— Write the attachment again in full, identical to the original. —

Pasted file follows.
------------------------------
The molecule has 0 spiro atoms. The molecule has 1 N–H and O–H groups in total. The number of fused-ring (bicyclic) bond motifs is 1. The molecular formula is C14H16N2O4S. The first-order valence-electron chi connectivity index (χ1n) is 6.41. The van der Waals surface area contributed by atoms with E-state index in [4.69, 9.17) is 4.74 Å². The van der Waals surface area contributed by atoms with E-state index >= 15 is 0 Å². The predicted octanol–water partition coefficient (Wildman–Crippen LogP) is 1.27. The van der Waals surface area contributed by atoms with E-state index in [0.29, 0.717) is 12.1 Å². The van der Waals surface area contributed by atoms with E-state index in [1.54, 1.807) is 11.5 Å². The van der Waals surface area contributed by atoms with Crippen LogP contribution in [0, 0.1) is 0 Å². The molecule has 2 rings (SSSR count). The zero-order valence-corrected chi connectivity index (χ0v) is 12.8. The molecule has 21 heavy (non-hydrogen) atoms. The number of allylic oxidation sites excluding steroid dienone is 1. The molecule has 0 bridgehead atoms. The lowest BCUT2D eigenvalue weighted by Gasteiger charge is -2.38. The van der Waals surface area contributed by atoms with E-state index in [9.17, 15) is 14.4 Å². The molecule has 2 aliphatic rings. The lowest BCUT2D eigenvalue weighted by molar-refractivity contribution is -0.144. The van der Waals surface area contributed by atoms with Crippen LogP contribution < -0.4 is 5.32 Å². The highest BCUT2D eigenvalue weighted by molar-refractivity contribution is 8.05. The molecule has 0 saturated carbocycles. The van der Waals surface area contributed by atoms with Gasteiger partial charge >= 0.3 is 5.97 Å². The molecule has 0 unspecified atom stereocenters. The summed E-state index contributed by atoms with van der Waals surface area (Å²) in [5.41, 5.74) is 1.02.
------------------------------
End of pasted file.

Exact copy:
The molecule has 0 spiro atoms. The molecule has 1 N–H and O–H groups in total. The number of fused-ring (bicyclic) bond motifs is 1. The molecular formula is C14H16N2O4S. The first-order valence-electron chi connectivity index (χ1n) is 6.41. The van der Waals surface area contributed by atoms with E-state index in [4.69, 9.17) is 4.74 Å². The van der Waals surface area contributed by atoms with E-state index >= 15 is 0 Å². The predicted octanol–water partition coefficient (Wildman–Crippen LogP) is 1.27. The van der Waals surface area contributed by atoms with E-state index in [0.29, 0.717) is 12.1 Å². The van der Waals surface area contributed by atoms with E-state index in [1.54, 1.807) is 11.5 Å². The van der Waals surface area contributed by atoms with Crippen LogP contribution in [0, 0.1) is 0 Å². The molecule has 2 rings (SSSR count). The zero-order valence-corrected chi connectivity index (χ0v) is 12.8. The molecule has 21 heavy (non-hydrogen) atoms. The number of allylic oxidation sites excluding steroid dienone is 1. The molecule has 0 bridgehead atoms. The lowest BCUT2D eigenvalue weighted by Gasteiger charge is -2.38. The van der Waals surface area contributed by atoms with E-state index in [9.17, 15) is 14.4 Å². The molecule has 2 aliphatic rings. The lowest BCUT2D eigenvalue weighted by molar-refractivity contribution is -0.144. The van der Waals surface area contributed by atoms with Crippen LogP contribution < -0.4 is 5.32 Å². The highest BCUT2D eigenvalue weighted by molar-refractivity contribution is 8.05. The molecule has 0 saturated carbocycles. The van der Waals surface area contributed by atoms with Gasteiger partial charge >= 0.3 is 5.97 Å². The molecule has 0 unspecified atom stereocenters. The summed E-state index contributed by atoms with van der Waals surface area (Å²) in [5.41, 5.74) is 1.02.